When David Lee Roth Scaled the Heights With ‘Just Like Paradise’

David Lee Roth was aware that his second solo album, Skyscraper, would be viewed as a departure from the music his fans liked best. Eat ‘Em and Smile, from 1986 and his first release after his separation from Van Halen, was a crowd-pleaser, but as he prepared for the launch of its follow-up in January 1988, he suspected there could be a backlash.

“You don’t just do it out of the blue, I put in a good amount of time,” Roth said of the album in a TV interview at the time. “It’s just like nuclear engineering: You ask a lot of questions till you learn the ropes, and you start to apply the ideas. I worked very closely with [producer] Ted Templeman for a number of years, working on the Van Halen projects and my solo stuff, trying all different kinds of approaches. … Then once I felt I had all these tools at the ready, [I thought] let’s create radical redesign; let’s do something that’s completely different, take a good shot at it. And hopefully, you don’t see where we’ve welded the different styles together.”

It was hardly his fault that some Van Halen fans, disappointed with that band’s synth-heavy direction since the split, were expecting him to keep flying the flag for full-ahead rock ‘n’ roll. But he did have a trick up his sleeve in the form of the lead single, “Just Like Paradise.” Released on Dec. 31, 1987, the song became one of Roth’s most successful songs, peaking at No. 6.

Co-written by keyboardist Brett Tuggle and co-produced by guitarist Steve Vai, “Just Like Paradise” featured every excess the typical Van Halen fan could wish for. The video even included scenes of Roth climbing the Half Dome rock formation in Yosemite National Park. “Lyrically, the song ‘Paradise’ has nothing to do with mountain climbing [but] climbing is the visualization of the way the music sounded to me,” he said in a radio interview, adding that “pure rock ’n’ roll could be translated as “excitement or fear.” “What’s the difference, really? It’s the thing of unpredictable finish, a careening rush towards an unpredictable finish. That’s what I get in the studio and what I get up on a rock.”

Watch David Lee Roth’s ‘Just Like Paradise’ Video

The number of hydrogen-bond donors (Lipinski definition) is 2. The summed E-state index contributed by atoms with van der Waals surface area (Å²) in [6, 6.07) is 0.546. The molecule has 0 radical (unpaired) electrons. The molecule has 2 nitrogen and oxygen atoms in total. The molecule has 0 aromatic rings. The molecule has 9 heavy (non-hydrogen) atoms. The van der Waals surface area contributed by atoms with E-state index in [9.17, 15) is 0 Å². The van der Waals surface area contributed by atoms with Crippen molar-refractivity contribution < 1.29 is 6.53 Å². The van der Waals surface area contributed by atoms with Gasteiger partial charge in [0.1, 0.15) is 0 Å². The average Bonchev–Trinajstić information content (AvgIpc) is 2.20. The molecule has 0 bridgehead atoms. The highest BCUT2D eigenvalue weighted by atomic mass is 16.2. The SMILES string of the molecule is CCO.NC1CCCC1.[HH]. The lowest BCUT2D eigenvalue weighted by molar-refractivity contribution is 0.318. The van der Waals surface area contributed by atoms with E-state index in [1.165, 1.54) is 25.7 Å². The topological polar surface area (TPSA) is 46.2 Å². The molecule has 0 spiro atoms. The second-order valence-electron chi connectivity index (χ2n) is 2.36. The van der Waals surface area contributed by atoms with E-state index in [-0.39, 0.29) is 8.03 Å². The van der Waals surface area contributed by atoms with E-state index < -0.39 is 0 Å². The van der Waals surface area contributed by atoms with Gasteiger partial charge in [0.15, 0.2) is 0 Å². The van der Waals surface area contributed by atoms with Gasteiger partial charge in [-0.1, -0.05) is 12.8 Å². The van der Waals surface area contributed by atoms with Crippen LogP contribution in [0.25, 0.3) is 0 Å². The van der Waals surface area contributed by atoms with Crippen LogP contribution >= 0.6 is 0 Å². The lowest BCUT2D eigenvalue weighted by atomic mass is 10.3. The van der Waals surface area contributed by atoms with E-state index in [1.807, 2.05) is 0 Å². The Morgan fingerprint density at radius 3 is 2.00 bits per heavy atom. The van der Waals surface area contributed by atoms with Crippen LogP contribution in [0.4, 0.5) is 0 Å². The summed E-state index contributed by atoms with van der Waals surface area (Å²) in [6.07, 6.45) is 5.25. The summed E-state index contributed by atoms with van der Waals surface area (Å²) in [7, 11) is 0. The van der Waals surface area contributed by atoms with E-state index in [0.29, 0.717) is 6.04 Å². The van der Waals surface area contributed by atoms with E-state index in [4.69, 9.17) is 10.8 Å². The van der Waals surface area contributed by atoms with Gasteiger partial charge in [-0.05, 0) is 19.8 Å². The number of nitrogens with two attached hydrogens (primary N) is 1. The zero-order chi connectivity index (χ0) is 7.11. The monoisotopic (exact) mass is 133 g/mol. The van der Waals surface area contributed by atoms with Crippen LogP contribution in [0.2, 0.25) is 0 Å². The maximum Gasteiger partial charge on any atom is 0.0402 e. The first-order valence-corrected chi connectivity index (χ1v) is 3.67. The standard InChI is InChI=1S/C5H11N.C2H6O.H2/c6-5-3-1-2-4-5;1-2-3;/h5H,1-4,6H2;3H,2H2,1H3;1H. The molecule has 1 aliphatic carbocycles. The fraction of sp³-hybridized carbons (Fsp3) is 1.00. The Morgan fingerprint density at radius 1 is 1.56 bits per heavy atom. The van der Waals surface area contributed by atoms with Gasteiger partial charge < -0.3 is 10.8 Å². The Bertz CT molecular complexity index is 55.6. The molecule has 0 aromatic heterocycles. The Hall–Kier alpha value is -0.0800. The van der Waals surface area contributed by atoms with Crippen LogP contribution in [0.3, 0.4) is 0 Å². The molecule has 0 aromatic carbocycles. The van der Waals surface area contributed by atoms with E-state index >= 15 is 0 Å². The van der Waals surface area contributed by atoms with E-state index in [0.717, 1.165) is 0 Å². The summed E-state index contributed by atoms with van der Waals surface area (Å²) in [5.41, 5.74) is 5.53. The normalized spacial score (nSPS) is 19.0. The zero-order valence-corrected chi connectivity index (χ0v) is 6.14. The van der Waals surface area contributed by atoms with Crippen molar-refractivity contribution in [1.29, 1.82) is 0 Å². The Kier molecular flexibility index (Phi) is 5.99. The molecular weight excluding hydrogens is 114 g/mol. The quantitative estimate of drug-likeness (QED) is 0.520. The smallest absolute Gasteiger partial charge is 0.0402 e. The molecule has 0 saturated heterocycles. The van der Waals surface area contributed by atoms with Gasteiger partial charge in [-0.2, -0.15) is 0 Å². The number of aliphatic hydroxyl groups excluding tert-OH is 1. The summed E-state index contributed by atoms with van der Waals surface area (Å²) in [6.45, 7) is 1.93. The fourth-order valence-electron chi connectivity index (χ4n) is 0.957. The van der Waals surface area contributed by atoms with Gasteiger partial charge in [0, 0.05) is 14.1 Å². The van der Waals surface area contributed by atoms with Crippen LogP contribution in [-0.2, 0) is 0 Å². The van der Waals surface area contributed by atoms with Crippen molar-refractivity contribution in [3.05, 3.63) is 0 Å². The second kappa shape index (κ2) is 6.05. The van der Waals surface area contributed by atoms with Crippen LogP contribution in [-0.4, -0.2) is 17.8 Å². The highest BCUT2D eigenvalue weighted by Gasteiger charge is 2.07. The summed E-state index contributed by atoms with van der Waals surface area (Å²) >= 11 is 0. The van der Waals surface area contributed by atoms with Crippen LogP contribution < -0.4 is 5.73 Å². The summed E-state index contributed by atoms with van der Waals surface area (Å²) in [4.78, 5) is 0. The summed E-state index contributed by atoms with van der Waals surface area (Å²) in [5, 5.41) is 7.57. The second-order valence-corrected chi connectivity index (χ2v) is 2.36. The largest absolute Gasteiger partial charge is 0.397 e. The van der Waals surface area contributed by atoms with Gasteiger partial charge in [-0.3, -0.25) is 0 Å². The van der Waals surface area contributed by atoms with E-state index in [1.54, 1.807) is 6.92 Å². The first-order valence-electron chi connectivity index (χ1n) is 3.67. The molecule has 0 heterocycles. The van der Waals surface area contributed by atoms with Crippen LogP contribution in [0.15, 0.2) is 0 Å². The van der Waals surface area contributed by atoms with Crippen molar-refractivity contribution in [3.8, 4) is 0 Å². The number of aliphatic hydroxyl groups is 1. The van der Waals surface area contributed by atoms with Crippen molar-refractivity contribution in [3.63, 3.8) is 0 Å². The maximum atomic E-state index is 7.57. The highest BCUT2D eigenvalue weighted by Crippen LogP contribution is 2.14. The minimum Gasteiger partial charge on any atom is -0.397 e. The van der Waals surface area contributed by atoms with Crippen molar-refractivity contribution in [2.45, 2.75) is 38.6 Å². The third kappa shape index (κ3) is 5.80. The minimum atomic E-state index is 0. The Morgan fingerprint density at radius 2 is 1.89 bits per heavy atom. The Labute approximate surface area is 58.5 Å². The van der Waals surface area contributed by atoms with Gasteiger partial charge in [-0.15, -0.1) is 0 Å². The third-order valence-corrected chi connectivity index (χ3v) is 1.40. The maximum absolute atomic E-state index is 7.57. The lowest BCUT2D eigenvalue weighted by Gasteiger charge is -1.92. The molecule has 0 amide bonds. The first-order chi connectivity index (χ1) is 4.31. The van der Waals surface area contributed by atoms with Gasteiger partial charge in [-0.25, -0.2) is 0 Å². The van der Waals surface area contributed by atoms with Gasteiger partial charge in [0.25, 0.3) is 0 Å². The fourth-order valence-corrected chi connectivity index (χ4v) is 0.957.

Vai, who went all-out with a triple-neck guitar, recalled that Tuggle’s song didn’t take long to put together into a quick demo.

“I did a certain solo, it was like one pass. I wanted to throw a little something on there, so I threw the echo on,” he told Guitar World. “Then we did the real demo, which is higher quality, and I did a completely different solo. Well, Dave ended up liking the solo from the original demo, so when we made the record, I learned that solo and put it there.” If Vai had his way, the track would have been even more guitar-heavy.

“What I wanted to do was a double solo,” he explained. “I wanted to play two guitars and pan them left and right, have them solo against each other, do answer licks, harmony licks. But I never got to that because that original solo became everybody’s favorite.”

While the Skyscraper tour proved successful, it marked the end of the road for Vai’s time with Roth. Bassist Billy Sheehan left before the trip even began. It took awhile for the album to settle in with fans – and it never did for some of them. But having proved he still had the chops with “Just Like Paradise,” Roth remained certain he made the right move. “Left-hand turns, that’s what rock ’n’ roll is all about,” he noted in a radio interview. “A little bit of unpredictability … always gotta take a chance otherwise you play it safe … and that’s not the spirit of it. The spirit’s what it’s all about.”

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